Epigenetic regulation of gene activity is essential for development and response to environmental changes in living organisms. This course introduces fundamental principles and key concepts of epigenetics, and original research publications contributed to understanding the mechanism underlying the epigenetic phenomena will be reviewed. Lecturers from outside OIST may be invited for specific topics.

Course Type:
Elective
Course Category:
Molecular, Cell, and Developmental Biology
Term:
2
Credits:
2
Prior Knowledge:

Requires B06 Cell Biology (or knowledge of gene regulation processes, cell division and recombinant DNA) and B03 Mathematics I  (or higher, preferably).

Ideally taken with A301 Signal Transduction.

“What does this experiment tell us?” and “Can I actually use this data for the model I am trying to construct?” These are two prototypical questions from students who wish to conduct research associated with molecular biology, but have little or no experience with the techniques. This course will answer such questions in the context of commonly used experimental approaches. The course will not include any hands-on training with laboratory equipment.

Course Coordinator:
Erik De Schutter
Course Type:
Elective
Course Category:
Neuroscience
Term:
2
Credits:
2
Prior Knowledge:

Requires prior computational methods, programming, mathematics, and neuroscience (OIST course B05 Neurobiology is acceptable) or similar background knowledge.

Computational neuroscience has a rich history going back to the original Hodgkin-Huxley model of the action potential and the work of Wilfrid Rall on cable theory and passive dendrites. More recently networks consisting of simple integrate-and-fire neurons have become popular. Nowadays standard simulator software exists to apply these modeling methods, which can then be used to interpret and predict experimental findings.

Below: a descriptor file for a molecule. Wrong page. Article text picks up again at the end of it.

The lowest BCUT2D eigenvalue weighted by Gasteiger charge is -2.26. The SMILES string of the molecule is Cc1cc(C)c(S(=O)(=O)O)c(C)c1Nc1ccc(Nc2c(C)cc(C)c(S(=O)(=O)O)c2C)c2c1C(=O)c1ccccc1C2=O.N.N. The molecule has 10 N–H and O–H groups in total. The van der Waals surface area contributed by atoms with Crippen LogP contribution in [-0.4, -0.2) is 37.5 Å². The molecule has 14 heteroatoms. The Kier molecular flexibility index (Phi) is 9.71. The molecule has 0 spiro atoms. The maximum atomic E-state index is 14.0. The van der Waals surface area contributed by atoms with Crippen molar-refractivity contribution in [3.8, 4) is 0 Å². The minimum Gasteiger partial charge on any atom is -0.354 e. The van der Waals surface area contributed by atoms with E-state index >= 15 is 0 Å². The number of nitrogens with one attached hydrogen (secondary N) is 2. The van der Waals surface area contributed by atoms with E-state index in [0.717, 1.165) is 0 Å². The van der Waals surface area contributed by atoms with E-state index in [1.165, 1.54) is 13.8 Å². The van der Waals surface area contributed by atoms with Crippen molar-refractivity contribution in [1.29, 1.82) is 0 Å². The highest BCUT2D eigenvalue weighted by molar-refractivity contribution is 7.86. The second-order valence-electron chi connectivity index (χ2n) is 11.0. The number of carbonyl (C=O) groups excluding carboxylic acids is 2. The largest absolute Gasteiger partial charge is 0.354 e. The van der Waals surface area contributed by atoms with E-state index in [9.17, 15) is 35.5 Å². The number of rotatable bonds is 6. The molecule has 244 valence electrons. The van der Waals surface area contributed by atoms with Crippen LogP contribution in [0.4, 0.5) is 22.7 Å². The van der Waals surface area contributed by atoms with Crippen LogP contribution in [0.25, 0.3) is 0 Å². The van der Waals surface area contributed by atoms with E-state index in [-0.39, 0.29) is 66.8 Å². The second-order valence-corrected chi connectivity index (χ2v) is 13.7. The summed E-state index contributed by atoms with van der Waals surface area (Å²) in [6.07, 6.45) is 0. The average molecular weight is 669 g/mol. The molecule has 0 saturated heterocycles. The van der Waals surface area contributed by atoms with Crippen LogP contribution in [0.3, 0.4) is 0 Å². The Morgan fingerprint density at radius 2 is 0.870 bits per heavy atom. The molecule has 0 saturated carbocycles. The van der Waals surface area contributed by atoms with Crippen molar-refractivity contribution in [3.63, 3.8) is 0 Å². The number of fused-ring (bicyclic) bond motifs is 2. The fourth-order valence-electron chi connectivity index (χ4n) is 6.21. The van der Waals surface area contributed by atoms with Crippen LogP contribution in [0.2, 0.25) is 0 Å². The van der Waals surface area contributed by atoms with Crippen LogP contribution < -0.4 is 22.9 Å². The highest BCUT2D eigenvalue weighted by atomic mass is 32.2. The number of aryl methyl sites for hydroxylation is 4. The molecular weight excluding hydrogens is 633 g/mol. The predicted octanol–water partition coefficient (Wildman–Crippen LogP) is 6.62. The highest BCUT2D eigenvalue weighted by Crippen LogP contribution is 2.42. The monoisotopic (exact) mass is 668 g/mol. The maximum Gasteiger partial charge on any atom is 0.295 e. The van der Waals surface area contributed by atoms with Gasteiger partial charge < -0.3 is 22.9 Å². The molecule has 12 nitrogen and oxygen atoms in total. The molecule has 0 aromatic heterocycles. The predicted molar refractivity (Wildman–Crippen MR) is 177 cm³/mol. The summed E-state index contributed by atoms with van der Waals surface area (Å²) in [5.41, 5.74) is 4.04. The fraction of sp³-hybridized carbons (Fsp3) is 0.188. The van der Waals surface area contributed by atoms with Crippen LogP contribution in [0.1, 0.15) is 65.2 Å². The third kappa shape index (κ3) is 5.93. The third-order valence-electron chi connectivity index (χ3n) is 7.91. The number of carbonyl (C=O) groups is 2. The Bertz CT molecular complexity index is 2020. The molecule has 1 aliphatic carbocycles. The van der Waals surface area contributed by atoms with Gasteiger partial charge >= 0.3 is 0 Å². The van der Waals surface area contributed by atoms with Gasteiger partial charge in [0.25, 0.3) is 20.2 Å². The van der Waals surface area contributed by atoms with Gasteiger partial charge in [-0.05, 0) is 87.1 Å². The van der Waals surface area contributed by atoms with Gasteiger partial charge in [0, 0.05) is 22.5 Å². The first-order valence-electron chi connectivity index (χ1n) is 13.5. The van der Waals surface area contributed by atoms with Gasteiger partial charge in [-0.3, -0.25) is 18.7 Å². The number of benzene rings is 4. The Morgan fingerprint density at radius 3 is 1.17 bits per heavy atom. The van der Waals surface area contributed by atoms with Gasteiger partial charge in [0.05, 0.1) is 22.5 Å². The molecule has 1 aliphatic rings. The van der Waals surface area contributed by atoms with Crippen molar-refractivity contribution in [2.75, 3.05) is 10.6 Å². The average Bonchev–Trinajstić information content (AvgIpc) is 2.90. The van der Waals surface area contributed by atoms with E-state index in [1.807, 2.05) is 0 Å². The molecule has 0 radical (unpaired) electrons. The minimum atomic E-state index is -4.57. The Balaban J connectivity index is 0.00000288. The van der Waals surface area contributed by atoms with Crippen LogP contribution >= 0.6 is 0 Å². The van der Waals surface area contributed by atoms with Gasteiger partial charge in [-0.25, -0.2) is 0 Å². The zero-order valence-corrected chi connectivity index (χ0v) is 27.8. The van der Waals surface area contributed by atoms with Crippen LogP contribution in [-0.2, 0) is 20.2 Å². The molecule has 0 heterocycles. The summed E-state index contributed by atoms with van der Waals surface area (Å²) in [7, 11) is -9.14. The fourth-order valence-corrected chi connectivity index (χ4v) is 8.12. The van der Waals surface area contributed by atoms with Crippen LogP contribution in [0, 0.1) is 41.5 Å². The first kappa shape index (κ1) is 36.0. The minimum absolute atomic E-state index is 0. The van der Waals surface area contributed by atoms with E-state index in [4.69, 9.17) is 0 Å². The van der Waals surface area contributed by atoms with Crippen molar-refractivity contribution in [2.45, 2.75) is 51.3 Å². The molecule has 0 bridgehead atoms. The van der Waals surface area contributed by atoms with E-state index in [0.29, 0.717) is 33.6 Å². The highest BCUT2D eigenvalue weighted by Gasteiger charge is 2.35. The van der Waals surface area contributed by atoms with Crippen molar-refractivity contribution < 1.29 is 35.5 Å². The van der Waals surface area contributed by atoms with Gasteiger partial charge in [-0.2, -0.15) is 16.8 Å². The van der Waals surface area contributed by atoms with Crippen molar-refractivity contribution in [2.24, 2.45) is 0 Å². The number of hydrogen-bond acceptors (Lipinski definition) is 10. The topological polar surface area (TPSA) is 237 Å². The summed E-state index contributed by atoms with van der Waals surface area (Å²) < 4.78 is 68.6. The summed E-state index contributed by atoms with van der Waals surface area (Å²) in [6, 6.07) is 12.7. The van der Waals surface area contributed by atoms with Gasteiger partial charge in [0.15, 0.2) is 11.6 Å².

Course Coordinator:
Mitsuhiro Yanagida
Course Type:
Elective
Course Category:
Molecular, Cell, and Developmental Biology
Term:
2
Credits:
2
Prior Knowledge:

Requires at least advanced undergraduate level Cell Biology and Genetics or similar background knowledge

Cells undergo aging and have limited lifespans. This lecture course covers the genetic, molecular, and cellular mechanisms that control cellular aging and that affect the lengths of organismal lifespans. Various strategies for investigating human longevity are also discussed.

Course Coordinator:
Izumi Fukunaga
Course Type:
Elective
Course Category:
Neuroscience
Term:
3
Credits:
2
Prior Knowledge:

The course is aimed at students with a background in neuroscience (either at the BSc/MSc level or having successfully completed some of the basic neuroscience course offered at OIST). It assumes knowledge in cellular neurophysiology and neuroanatomy. Most relevant courses at OIST will include: B05 (Neurobiology; requirement), A405 (Emerging technologies in life sciences; desirable), B09 (Learning and behaviour; desirable), A310 (Computational neuroscience; highly desirable). B05 is the most important (in terms of subject matters listed on the course’s website), so a pass in this course will be a pre-requisite.

The course will cover general concepts and specific modalities as detailed in the table below. Classes alternate between a lecture-style teaching and a journal club. Each lecture will be based on a textbook chapter (Kandel et al’s Principles of Neural Sciences, in combination with other, specialised books described in the “Textbooks” section) to cover basic and broad topics, but will also serve as an opportunity to introduce concepts required to understand the research article associated with the lecture.